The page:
Is the price of higher education worth the time and money?

Bill Gross of PIMCO, a $220B investment management firm in California, recently wrote about the need to prioritize government investment in education and jobs. Higher education has taken young people and distracted them from skill-building and saddled them with debt (over $1T, about 7% of total US debt). Fewer people in this country are able to risk starting their own business, and fewer are ready to work for the global economy. He cites an early Facebook investor, Peter Thiel, who is offering $100k to 20 teenagers who demonstrate how they will be visionary leaders and innovators, if they don’t go to college. Gross also notes how the private sector just can’t create jobs fast enough to avert the slowing of the economy and that the government, in the words of Hyman Minsky, must be the “employer of last resort.” FDR had his CCC and Barack Obama should come up with something similar.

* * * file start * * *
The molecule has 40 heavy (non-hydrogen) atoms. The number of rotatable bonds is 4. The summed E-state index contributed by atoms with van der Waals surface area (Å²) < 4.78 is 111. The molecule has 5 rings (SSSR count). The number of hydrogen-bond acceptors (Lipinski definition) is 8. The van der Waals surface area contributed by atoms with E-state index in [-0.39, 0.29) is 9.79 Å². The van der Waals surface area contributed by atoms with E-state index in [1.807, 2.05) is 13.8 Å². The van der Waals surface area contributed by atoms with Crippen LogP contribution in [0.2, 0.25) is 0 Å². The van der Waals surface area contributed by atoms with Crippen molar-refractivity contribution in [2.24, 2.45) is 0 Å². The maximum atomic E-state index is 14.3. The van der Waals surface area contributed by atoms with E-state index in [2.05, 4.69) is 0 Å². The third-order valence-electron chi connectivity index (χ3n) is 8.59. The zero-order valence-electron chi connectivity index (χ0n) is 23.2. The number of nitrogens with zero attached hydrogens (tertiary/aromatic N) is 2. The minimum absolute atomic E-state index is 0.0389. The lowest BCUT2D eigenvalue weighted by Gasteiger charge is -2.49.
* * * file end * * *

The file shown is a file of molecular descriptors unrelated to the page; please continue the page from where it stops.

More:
Higher education costs have grown 6% faster than the CPI, thus a four-year degree is comparatively four times more expensive than it was in 1985. There is a lot of other things people could do with that money. How do you feel about the rising costs versus the decreasing benefits of having a college degree? Massachusetts and the Boston area in particular have long benefited from a healthy tertiary education sector. Our high-tech and biotech industries literally stem from the major institutions in Boston and Cambridge. Will the rising costs of higher education result in a response from the market? Or is our region, because of the marquee institutions we host, insulated from a higher-ed cost rebellion? Let us know what you think!

This entry was posted in Uncategorized. Bookmark the permalink.

Leave a Reply

Your email address will not be published. Required fields are marked *